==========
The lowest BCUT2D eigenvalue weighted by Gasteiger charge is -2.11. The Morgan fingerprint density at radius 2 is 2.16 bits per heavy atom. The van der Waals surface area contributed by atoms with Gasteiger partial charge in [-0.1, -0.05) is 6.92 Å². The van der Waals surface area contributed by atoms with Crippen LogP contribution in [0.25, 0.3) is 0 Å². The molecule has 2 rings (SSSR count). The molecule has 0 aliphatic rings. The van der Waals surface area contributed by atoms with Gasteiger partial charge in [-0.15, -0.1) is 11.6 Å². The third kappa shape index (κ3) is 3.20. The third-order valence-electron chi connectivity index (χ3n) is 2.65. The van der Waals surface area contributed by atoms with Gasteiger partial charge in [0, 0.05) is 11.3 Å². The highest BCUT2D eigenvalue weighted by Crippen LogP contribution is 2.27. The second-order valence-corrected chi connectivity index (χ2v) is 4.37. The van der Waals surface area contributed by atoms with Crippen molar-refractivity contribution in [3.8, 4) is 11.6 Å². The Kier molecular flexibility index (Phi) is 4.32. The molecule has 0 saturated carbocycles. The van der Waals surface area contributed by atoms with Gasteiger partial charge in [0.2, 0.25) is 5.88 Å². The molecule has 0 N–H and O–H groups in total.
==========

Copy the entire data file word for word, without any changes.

The lowest BCUT2D eigenvalue weighted by Gasteiger charge is -2.11. The Morgan fingerprint density at radius 2 is 2.16 bits per heavy atom. The van der Waals surface area contributed by atoms with Gasteiger partial charge in [-0.1, -0.05) is 6.92 Å². The van der Waals surface area contributed by atoms with Crippen LogP contribution in [0.25, 0.3) is 0 Å². The molecule has 2 rings (SSSR count). The molecule has 0 aliphatic rings. The van der Waals surface area contributed by atoms with Gasteiger partial charge in [-0.15, -0.1) is 11.6 Å². The third kappa shape index (κ3) is 3.20. The third-order valence-electron chi connectivity index (χ3n) is 2.65. The van der Waals surface area contributed by atoms with Gasteiger partial charge in [0, 0.05) is 11.3 Å². The highest BCUT2D eigenvalue weighted by Crippen LogP contribution is 2.27. The second-order valence-corrected chi connectivity index (χ2v) is 4.37. The van der Waals surface area contributed by atoms with Crippen molar-refractivity contribution in [3.8, 4) is 11.6 Å². The Kier molecular flexibility index (Phi) is 4.32. The molecule has 0 saturated carbocycles. The van der Waals surface area contributed by atoms with Gasteiger partial charge in [0.2, 0.25) is 5.88 Å². The molecule has 0 N–H and O–H groups in total.